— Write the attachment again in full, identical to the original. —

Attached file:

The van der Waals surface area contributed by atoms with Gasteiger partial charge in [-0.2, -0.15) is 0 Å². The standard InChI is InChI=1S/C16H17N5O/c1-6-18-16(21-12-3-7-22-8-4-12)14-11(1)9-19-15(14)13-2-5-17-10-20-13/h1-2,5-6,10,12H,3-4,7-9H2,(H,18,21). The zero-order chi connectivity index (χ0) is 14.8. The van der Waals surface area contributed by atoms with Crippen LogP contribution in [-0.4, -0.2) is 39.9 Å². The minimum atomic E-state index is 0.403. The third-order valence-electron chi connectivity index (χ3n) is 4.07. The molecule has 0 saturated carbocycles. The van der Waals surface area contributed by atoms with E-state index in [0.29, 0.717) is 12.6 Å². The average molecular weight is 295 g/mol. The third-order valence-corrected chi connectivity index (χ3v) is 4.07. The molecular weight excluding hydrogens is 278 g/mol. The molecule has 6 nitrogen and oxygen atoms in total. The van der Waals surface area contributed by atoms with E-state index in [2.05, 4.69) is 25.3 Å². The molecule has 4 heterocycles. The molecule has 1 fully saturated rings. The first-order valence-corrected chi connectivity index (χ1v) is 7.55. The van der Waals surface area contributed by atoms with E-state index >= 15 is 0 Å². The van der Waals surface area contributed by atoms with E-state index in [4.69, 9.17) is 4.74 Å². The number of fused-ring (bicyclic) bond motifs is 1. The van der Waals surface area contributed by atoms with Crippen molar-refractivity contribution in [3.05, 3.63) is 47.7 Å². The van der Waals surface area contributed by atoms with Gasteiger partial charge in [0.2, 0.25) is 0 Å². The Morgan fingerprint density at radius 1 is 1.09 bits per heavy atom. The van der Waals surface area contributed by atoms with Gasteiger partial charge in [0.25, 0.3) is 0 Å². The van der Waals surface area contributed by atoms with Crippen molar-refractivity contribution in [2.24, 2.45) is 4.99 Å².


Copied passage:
The van der Waals surface area contributed by atoms with Gasteiger partial charge in [-0.2, -0.15) is 0 Å². The standard InChI is InChI=1S/C16H17N5O/c1-6-18-16(21-12-3-7-22-8-4-12)14-11(1)9-19-15(14)13-2-5-17-10-20-13/h1-2,5-6,10,12H,3-4,7-9H2,(H,18,21). The zero-order chi connectivity index (χ0) is 14.8. The van der Waals surface area contributed by atoms with Crippen LogP contribution in [-0.4, -0.2) is 39.9 Å². The minimum atomic E-state index is 0.403. The third-order valence-electron chi connectivity index (χ3n) is 4.07. The molecule has 0 saturated carbocycles. The van der Waals surface area contributed by atoms with E-state index in [0.29, 0.717) is 12.6 Å². The average molecular weight is 295 g/mol. The third-order valence-corrected chi connectivity index (χ3v) is 4.07. The molecular weight excluding hydrogens is 278 g/mol. The molecule has 6 nitrogen and oxygen atoms in total. The van der Waals surface area contributed by atoms with E-state index in [2.05, 4.69) is 25.3 Å². The molecule has 4 heterocycles. The molecule has 1 fully saturated rings. The first-order valence-corrected chi connectivity index (χ1v) is 7.55. The van der Waals surface area contributed by atoms with E-state index >= 15 is 0 Å². The van der Waals surface area contributed by atoms with E-state index in [4.69, 9.17) is 4.74 Å². The number of fused-ring (bicyclic) bond motifs is 1. The van der Waals surface area contributed by atoms with Crippen molar-refractivity contribution in [3.05, 3.63) is 47.7 Å². The van der Waals surface area contributed by atoms with Gasteiger partial charge in [0.2, 0.25) is 0 Å². The Morgan fingerprint density at radius 1 is 1.09 bits per heavy atom. The van der Waals surface area contributed by atoms with Gasteiger partial charge in [0.25, 0.3) is 0 Å². The van der Waals surface area contributed by atoms with Crippen molar-refractivity contribution in [2.24, 2.45) is 4.99 Å².